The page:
Monday, 2 February 2009

Article published in The Argus

Article published Feb 5 2001 in Brighton newspaper, The Argus. I was 16 at the time of writing.
Here is the article in text format:
The Argus - February 2001
Bullying – to tell or not to tell?

Schools still fail to deal with bullying despite being required to have policies to counter the problem.

Young people in the 21st Century may have more access to educational opportunity than they did, say, 50 years ago but one thing appears to be getting worse – the cruel manipulation that people have to go through in the form of bullying.

A study carried out by Sheffield University in 1994 revealed that in Britain 100,000 secondary school pupils were bullied once a week. These facts aren’t accurate because of all those people who never spoke up – and still aren’t speaking up.

There are a number of types bullying which can happen to all groups for many different reasons. The list includes verbal bullying, damage to your belongings, physical bullying, sexism, ageism and homophobia.

There can be any reason for a person to bully another. A lot of it is usually to do with jealousy of different circumstances. I have been bullied twice for the most different of reasons. When I was ten a boy in my class began calling me names, pinching me, kicking me and hitting me on the head with hard objects, like flasks. I went to his house with my parents only to find there was no reason for it.

The last time I was bullied was two years ago when I was 14. I don’t know how it started, but I had a certain subject where the boy sat in front. He started saying the odd remark and when I never said anything he carried on and eventually it became a regular occurrence. I look back and realise that if I had stood up to him it would have stopped as soon as it had started. He was much smaller than me so most people thought it would have been the other way round. Bullies tend to pick on people who are vulnerable and won’t tell anyone. They seem to feed off people’s insecurities and if they see that it hurts you they will carry on and on.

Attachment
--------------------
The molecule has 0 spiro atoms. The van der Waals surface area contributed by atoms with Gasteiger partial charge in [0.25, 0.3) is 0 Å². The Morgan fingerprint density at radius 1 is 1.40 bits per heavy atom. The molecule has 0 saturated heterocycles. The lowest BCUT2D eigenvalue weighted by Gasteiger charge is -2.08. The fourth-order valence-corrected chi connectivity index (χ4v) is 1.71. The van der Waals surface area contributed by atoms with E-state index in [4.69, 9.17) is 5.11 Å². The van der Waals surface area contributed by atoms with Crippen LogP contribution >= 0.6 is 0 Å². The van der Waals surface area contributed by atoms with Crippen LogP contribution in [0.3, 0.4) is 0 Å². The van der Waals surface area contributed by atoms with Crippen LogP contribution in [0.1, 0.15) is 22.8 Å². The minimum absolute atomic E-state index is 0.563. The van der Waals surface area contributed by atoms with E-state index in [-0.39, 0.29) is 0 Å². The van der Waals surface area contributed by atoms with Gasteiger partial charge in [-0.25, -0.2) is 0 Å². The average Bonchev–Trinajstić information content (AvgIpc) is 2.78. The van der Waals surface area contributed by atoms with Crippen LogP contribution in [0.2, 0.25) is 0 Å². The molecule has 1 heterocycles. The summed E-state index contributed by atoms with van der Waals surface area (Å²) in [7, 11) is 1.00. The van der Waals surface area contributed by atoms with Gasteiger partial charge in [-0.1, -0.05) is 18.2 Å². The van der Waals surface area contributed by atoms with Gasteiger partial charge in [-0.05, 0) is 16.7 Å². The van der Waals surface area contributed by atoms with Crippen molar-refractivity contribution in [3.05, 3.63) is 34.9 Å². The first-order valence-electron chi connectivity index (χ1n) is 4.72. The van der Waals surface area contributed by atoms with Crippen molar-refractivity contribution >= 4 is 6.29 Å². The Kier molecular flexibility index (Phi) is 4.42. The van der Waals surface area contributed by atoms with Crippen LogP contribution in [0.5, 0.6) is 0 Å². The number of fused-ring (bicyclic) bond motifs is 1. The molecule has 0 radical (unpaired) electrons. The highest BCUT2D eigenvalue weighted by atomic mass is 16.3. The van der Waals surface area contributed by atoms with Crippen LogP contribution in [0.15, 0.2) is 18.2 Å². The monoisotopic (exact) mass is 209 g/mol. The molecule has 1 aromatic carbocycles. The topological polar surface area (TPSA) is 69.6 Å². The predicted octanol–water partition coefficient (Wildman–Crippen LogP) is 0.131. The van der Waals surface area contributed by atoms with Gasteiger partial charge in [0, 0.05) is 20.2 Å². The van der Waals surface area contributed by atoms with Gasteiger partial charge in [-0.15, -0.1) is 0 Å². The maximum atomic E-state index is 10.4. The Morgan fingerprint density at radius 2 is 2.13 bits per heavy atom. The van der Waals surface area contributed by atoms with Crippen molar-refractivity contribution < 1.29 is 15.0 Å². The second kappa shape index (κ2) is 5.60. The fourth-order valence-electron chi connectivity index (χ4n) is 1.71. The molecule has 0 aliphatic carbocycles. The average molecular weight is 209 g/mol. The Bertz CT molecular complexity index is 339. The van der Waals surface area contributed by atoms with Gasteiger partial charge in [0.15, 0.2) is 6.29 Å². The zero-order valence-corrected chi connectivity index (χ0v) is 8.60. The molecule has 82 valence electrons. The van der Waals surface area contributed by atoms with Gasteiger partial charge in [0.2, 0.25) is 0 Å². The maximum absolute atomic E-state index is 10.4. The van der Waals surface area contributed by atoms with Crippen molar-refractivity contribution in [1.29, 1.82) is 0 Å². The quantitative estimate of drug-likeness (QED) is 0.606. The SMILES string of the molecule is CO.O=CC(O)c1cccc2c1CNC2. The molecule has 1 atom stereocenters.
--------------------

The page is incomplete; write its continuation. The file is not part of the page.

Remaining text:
I think that one of the reasons Don’t Suffer In Silence policies don’t always work is that often it is hard to tell someone you are being bullied. You can be made to feel you’re your fault and so keep quiet. Schools have logbooks and even peer counselling schemes run by fellow pupils, but do students really use these? According to current guidelines if you are bullied you ought to tell someone but have young people been involved in decisions about what teachers do once bullying is reported? Finally, maybe we need to think about the deeper, underlying root to bullying, not just its surface effects – accept people as they are.

Claire Rowe

0800 1111 (24 hr)
020 7730 3300
Anti-bullying campaign
020 7378 1446


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